New CT-guided procedure eases chronic pelvic pain

2017 08 25 13 47 26 468 Uterus Pelvic 400

CT-guided pulsed radiofrequency (pRF), a relatively new technique that delivers bursts of energy to nerve roots, may be a safe and effective alternative to more traditional noninvasive therapies for chronic pelvic pain, according to an article published online August 22 in Clinical Radiology.

Researchers from the University of Texas Southwestern Medical Center in Dallas examined 10 patients who had ongoing neuropathic pelvic pain even after receiving a series of CT-guided local anesthetic or steroid injections.

Due to the complexity of treating neuropathic pain, clinicians often take an approach that involves physical therapy, pain medication, and image-guided injections, among other strategies. Recent studies have demonstrated the ability of a somewhat novel treatment approach known as pRF to relieve neuropathic pain at least as effectively as standard methods.

This new approach could be particularly valuable for patients with chronic neuropathic pain who do not wish to undergo surgery and have experienced diminishing returns from extended use of standard steroid injections, noted corresponding author Dr. Avneesh Chhabra, chair of musculoskeletal radiology at the hospital, and colleagues.

The group used CT guidance to apply pRF to the pudendal nerve of the 10 patients in a procedure that took an average of five to 15 minutes. All procedures were successful, with no evidence of immediate complications.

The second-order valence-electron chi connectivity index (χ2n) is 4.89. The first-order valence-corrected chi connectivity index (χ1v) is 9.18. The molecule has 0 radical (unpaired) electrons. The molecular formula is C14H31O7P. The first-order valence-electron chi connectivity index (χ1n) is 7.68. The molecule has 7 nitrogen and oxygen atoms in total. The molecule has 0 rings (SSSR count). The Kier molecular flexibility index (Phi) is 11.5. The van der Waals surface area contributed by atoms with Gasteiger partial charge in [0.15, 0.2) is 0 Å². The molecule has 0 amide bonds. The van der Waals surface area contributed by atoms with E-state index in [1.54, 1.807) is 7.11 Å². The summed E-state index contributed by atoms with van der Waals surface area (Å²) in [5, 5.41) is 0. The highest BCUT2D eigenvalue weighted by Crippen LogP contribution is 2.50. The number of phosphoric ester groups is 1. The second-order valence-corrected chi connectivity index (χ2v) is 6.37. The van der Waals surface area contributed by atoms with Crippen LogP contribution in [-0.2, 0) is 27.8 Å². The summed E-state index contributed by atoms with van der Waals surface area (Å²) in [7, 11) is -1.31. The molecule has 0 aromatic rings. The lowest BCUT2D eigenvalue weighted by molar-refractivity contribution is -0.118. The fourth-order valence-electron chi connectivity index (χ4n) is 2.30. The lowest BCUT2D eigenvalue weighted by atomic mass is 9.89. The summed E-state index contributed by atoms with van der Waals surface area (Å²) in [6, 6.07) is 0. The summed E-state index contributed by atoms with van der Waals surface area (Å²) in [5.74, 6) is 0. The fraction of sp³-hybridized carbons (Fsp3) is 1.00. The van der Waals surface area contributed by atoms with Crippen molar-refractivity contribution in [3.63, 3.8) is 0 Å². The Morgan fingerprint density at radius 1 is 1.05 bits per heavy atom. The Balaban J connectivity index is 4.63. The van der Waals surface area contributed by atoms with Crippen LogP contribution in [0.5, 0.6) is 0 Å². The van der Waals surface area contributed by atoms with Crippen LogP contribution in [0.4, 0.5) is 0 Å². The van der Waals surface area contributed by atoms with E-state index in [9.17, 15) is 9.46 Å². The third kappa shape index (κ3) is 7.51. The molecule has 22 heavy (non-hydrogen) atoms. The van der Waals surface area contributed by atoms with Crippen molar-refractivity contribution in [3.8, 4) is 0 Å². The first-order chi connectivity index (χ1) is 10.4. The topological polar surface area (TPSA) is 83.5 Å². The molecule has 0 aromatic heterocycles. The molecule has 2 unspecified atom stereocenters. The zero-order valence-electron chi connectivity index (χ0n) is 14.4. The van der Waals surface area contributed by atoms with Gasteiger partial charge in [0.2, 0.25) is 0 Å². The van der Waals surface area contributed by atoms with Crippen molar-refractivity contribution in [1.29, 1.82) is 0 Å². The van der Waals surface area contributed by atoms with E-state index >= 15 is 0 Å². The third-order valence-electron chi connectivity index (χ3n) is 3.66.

Overall, pRF extended the duration of pain relief by several weeks compared with standard treatment, the researchers found. On average, pain relief from pRF lasted two times longer than relief from the first anesthetic or steroid injection that patients had previously received; it also lasted more than four times longer than relief from their latest steroid injection.

Chhabra and colleagues also discovered that pRF was associated with greater decreases in pelvic pain on a 10-point pain rating scale, compared with the prior injections, though these differences did not reach statistical significance.

Comparison of CT-guided pain therapies for chronic pelvic pain
  1st local anesthetic or steroid injection Final local anesthetic or steroid injection Pulsed radiofrequency
Longest duration of pain relief* 3.4 weeks 1.5 weeks 6.8 weeks
Lowest pain score on a 10-point scale 3.1 2.4 2.1
*The difference between pRF and the final injection was statistically significant (p = 0.02).

What's more, 60% of patients reported that pRF improved their quality of life and led to decreased use of regular pain medication on a subjective questionnaire submitted six weeks after the procedure. A third of these patients later claimed that these benefits lasted up to six months.

The findings of this feasibility study suggest that pRF "can be a safe and effective option for patients with neuropathic pudendal nerve pain when combined with CT imaging, which can guarantee accurate therapeutic effect and minimized risk to the patient," the authors wrote.

"It may be that focusing on improved efficiency with CT-guided forms of this procedure can provide the optimal balance of efficiency, efficacy, and safety," they continued. "The ability to combine this level of visualization with intraoperative nerve monitoring can add an additional layer of safety to [pRF] without significant additional cost or complexity."

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